The Orchestra Now and JoAnn Falletta: Youth and Agility

Thursday, December 14, 2017: Alice Tully Hall, Lincoln Center, New York

The Orchestra Now is another initiative of the indefatigable Leon Botstein, and part of the graduate program in performance at Bard College. Members of the group introduce the music being played, and appear in the lobby at intermission to mingle with concert attendees. It’s a nice touch, and it would be even better if the players prepared their comments beforehand with greater care. Never mind. It’s the thought that counts.

On this occasion, JoAnn Falletta, a superb conductor all around, led an enterprising program of twentieth-century music, one that displayed the talents of her ensemble to fine effect. John Adams’ brilliant little curtain-raiser A Short Ride in a Fast Machine opened the program excitingly, followed by Penderecki’s recent Double Concerto for Violin, Viola and Orchestra, here played in an arrangement for violin and cello. Dennis Kim (violin) and Roman Mekinulov (cello) took the difficult solo parts.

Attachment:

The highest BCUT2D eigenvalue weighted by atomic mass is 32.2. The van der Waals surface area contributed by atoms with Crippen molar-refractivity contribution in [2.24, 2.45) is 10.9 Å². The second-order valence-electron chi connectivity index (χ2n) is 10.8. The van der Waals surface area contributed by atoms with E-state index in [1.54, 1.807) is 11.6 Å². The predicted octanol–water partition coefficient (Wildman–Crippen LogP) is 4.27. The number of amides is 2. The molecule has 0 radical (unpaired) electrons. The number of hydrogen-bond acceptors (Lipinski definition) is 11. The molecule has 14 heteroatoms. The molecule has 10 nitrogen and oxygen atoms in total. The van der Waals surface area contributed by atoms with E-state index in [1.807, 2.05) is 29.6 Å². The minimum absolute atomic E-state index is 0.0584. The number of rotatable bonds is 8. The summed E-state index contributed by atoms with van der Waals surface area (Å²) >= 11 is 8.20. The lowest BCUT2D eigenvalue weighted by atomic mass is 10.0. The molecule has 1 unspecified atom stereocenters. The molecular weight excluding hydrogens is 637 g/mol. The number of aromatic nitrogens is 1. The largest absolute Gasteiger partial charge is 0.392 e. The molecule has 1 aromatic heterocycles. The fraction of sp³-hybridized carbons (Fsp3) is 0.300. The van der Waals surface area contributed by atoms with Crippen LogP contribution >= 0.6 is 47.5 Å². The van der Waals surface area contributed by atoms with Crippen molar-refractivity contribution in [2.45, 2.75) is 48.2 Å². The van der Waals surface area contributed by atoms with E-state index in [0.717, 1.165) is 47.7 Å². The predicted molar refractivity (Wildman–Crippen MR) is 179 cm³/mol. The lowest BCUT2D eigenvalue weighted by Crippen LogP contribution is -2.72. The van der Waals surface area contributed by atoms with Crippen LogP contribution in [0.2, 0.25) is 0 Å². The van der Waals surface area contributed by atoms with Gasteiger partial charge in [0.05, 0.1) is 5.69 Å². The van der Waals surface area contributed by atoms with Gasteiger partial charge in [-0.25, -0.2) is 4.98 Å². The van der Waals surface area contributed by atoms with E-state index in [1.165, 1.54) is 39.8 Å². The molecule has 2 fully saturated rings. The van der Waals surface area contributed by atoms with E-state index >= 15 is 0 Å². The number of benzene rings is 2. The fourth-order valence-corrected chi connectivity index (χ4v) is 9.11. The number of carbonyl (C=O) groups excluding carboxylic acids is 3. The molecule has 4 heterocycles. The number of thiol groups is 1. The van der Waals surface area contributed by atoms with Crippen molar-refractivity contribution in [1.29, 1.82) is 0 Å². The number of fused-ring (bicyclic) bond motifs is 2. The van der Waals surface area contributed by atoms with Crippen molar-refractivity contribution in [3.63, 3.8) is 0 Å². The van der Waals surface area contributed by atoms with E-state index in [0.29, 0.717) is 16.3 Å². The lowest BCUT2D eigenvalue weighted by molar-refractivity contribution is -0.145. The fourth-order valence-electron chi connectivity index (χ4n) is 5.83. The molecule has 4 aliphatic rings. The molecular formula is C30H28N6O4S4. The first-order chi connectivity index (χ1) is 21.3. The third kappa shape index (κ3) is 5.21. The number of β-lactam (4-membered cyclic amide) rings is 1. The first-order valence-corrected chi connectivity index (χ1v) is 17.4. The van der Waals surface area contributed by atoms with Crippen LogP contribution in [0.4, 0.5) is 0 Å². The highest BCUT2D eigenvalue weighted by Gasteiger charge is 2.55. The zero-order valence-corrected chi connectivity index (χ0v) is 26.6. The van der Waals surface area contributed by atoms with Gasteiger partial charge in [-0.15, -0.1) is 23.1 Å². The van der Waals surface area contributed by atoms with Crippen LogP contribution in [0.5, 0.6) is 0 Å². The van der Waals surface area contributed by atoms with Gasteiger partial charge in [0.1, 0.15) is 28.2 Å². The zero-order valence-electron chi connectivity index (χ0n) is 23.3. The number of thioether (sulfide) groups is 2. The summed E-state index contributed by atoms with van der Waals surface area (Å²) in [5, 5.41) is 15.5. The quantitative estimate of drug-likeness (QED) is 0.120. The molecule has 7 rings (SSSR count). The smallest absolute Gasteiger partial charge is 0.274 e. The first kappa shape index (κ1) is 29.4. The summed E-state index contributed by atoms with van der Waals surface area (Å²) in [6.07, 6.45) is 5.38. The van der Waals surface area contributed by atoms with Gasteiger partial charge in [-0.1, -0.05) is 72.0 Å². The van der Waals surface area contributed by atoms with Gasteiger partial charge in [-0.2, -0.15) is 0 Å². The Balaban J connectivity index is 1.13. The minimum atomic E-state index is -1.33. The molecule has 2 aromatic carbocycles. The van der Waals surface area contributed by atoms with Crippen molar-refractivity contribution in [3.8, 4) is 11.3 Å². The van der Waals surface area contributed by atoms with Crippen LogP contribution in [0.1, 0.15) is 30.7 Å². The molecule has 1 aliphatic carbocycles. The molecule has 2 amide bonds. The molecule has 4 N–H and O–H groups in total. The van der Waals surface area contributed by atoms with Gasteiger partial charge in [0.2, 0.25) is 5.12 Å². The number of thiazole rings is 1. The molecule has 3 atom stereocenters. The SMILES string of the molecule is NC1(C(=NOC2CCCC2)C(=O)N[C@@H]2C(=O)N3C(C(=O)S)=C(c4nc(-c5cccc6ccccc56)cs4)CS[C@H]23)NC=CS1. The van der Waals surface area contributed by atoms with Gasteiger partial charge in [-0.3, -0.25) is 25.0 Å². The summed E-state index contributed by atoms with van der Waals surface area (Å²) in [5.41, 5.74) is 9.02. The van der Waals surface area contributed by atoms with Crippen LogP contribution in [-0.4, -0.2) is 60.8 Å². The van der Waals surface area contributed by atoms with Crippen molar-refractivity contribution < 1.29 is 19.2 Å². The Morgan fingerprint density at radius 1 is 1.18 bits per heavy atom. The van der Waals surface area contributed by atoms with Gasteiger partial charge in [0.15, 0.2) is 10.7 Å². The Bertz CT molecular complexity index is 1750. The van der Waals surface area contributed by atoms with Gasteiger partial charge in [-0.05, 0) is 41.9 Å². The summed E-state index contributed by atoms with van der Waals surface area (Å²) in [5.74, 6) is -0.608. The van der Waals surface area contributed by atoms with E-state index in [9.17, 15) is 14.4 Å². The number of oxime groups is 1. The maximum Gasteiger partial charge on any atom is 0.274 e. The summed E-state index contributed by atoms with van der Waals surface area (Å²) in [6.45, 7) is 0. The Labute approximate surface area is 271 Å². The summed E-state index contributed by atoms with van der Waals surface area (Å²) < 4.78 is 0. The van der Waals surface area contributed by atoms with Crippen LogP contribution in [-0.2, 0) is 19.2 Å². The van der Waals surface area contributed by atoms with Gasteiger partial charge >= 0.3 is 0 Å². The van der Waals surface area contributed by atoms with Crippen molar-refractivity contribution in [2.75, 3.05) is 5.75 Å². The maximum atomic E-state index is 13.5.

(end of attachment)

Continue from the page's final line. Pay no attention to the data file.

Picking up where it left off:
To be honest, this isn’t one of the composer’s stronger works. A single movement about twenty-five minutes long, the piece alternates moments of sad lyricism with frantic outbursts from the soloists and evil giggles in the orchestra. The tonal and melodic bits provide moments of contrast; they aren’t used to impose on the music any sense of overall progress, with the result that you never quite know where you are or when the work is going to stop. In short, it’s a frustrating piece to listen to, even if the idiom isn’t especially difficult. No complaints about the performance though, which was both alert and committed. The two soloists played a charming theme-and-variations encore that got more applause than the actual concerto, perhaps unsurprisingly.

The program concluded with Holst’s evergreen The Planets. Falletta didn’t spare her players in this swift, virtuoso interpretation, pushing each orchestral section to its limits. Indeed, Saturn could have done with a bit more heaviness in its inexorable central march, but there was no denying the menace of Mars, the buoyancy of Jupiter, or the cold spaciness of Neptune (which faded away beautifully at the very end). The piece consists largely of characterful tunes atop rhythmic patterns that can be very tricky to get right, so kudos to the strings for their precision and tight ensemble. The woodwinds, flutes especially, were also very impressive; the trumpets could have been a touch bolder. Still, in the relatively intimate setting of Alice Tully Hall, the piece made a powerful impression. Whether all of this added up to a “Now” sort of happening, it was a refreshing evening and a pretty impressive display of young talent.

David Hurwitz